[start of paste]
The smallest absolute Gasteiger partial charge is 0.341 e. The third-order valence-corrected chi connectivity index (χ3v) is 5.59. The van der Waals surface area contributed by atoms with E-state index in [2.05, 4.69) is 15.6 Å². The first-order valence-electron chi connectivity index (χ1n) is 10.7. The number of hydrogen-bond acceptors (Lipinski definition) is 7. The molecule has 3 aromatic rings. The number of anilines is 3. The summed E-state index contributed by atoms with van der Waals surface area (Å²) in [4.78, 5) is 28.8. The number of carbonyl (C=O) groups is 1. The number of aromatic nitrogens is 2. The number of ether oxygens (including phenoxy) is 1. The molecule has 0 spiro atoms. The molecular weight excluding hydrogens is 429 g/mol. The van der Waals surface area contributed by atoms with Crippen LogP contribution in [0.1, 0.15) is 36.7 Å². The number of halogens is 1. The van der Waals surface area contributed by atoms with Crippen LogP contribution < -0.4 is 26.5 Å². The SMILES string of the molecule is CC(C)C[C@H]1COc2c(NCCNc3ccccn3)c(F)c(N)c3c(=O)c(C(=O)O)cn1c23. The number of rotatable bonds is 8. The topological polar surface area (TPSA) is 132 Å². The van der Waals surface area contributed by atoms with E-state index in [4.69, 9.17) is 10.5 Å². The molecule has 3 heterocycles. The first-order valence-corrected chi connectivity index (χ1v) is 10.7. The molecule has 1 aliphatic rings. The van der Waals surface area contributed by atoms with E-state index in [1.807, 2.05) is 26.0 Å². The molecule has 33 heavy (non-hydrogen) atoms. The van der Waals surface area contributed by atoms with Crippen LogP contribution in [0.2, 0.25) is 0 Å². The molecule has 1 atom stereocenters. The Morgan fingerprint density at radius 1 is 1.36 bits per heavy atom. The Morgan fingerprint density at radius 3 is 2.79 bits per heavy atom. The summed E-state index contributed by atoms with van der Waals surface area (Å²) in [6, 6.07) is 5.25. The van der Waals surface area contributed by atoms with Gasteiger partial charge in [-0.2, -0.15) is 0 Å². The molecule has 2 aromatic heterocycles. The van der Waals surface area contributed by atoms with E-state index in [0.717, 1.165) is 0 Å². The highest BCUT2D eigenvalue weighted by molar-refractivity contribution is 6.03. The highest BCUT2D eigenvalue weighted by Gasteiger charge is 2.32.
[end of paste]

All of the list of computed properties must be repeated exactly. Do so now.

The smallest absolute Gasteiger partial charge is 0.341 e. The third-order valence-corrected chi connectivity index (χ3v) is 5.59. The van der Waals surface area contributed by atoms with E-state index in [2.05, 4.69) is 15.6 Å². The first-order valence-electron chi connectivity index (χ1n) is 10.7. The number of hydrogen-bond acceptors (Lipinski definition) is 7. The molecule has 3 aromatic rings. The number of anilines is 3. The summed E-state index contributed by atoms with van der Waals surface area (Å²) in [4.78, 5) is 28.8. The number of carbonyl (C=O) groups is 1. The number of aromatic nitrogens is 2. The number of ether oxygens (including phenoxy) is 1. The molecule has 0 spiro atoms. The molecular weight excluding hydrogens is 429 g/mol. The van der Waals surface area contributed by atoms with Crippen LogP contribution in [0.1, 0.15) is 36.7 Å². The number of halogens is 1. The van der Waals surface area contributed by atoms with Crippen LogP contribution < -0.4 is 26.5 Å². The SMILES string of the molecule is CC(C)C[C@H]1COc2c(NCCNc3ccccn3)c(F)c(N)c3c(=O)c(C(=O)O)cn1c23. The number of rotatable bonds is 8. The topological polar surface area (TPSA) is 132 Å². The van der Waals surface area contributed by atoms with E-state index in [4.69, 9.17) is 10.5 Å². The molecule has 3 heterocycles. The first-order valence-corrected chi connectivity index (χ1v) is 10.7. The molecule has 1 aliphatic rings. The van der Waals surface area contributed by atoms with E-state index in [1.807, 2.05) is 26.0 Å². The molecule has 33 heavy (non-hydrogen) atoms. The van der Waals surface area contributed by atoms with Crippen LogP contribution in [0.2, 0.25) is 0 Å². The molecule has 1 atom stereocenters. The Morgan fingerprint density at radius 1 is 1.36 bits per heavy atom. The Morgan fingerprint density at radius 3 is 2.79 bits per heavy atom. The summed E-state index contributed by atoms with van der Waals surface area (Å²) in [6, 6.07) is 5.25. The van der Waals surface area contributed by atoms with Gasteiger partial charge in [-0.2, -0.15) is 0 Å². The molecule has 2 aromatic heterocycles. The van der Waals surface area contributed by atoms with E-state index in [0.717, 1.165) is 0 Å². The highest BCUT2D eigenvalue weighted by molar-refractivity contribution is 6.03. The highest BCUT2D eigenvalue weighted by Gasteiger charge is 2.32.